An optometrist examines, diagnoses, and treats the eyes. They treat patients of all ages, but some may choose to specialize in children or other areas of specialty, like research in optometry colleges. An optometrist treats any problem that a patient may suffer from in regards to the visual system. They also write prescriptions for contact lenses or eyeglasses and perform minor surgeries to treat or correct eye issues.
Watch a video to learn what an optometrist does:
Benefits of being a Chiropractor
There is more to being a chiropractor than you might think, like the benefits! We are here to share information about that and appreciate you continuing with us while we tell you more!
- A common interest that chiropractors have is helping people improve their lives.
- They get satisfaction from watching a patient get relief from their skills.
- Chiropractors like the benefit of expanding their knowledge and developing new skill sets.
- Every patient has unique problems, and solving their difficulties leads to further information.
- They like working with other professionals and exchanging information.
- Chiropractors like getting to know new people through their work and making a difference in their lives by helping them function better with pain or movement.
- A benefit worth considering is getting started with less debt than other professionals.
- In addition, the income of a chiropractor is excellent!
- There is always a demand for an experienced chiropractor, so there is not a shortage of job opportunities!
- In fact, many chiropractors branch out into owning a practice! We suggest getting additional education in business to help you succeed.
How to Become an Optometrist
An optometrist requires a Doctor of Optometry Degree (O.D.) and a state license to practice. First, one must earn a bachelors degree; this can take anywhere from 3-4 years. Students usually earn a pre-medical or biology degree and take courses in anatomy, chemistry, physics, biology, and statistics while attending their undergraduate programs. After earning your bachelors, a student hoping for admission into the O.D. must also take the Optometry Admissions Test (OAT). This evaluates the applicant in biology, general chemistry, organic chemistry, reading comprehension, physics, and quantitative reasoning. It is divided into four parts, is multiple choice, and must be completed in 280 minutes.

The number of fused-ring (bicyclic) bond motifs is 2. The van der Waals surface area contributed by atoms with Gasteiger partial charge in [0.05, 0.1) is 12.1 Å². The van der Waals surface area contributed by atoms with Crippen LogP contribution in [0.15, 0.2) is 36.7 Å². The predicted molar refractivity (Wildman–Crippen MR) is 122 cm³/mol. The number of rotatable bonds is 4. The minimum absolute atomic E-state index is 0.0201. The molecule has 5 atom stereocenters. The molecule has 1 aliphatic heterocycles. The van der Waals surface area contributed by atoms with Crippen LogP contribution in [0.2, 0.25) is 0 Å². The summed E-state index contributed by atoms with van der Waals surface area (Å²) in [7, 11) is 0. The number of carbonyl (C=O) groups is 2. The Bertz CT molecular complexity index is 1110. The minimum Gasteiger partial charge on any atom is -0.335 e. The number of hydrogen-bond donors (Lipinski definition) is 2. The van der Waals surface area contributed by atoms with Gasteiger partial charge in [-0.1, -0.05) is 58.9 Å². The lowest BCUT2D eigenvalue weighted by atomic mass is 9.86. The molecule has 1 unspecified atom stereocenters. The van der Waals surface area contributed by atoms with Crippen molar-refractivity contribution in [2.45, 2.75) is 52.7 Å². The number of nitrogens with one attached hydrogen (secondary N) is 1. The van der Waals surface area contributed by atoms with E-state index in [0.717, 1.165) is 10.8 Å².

Once accepted into an O.D. program, it takes an additional four years after obtaining an undergraduate degree. All programs require both supervised clinical work and classroom instruction. Once you have completed the program and achieved the Doctor of Optometry Degree, you do have the option to continue an additional residency to specialize in an area of interest, like ocular disease, family practice, or other areas of specialty. However, this is not necessary to work as an optometrist.
In addition to work, all optometrists must sit for their boards to become licensed through the National Board of Examiners in Optometry.
Pending on where you reside, some states also require additional clinical exams or an exam on laws relating to optometry in the state they live in. We encourage you to explore your state’s board of optometry for more information on licensing requirements.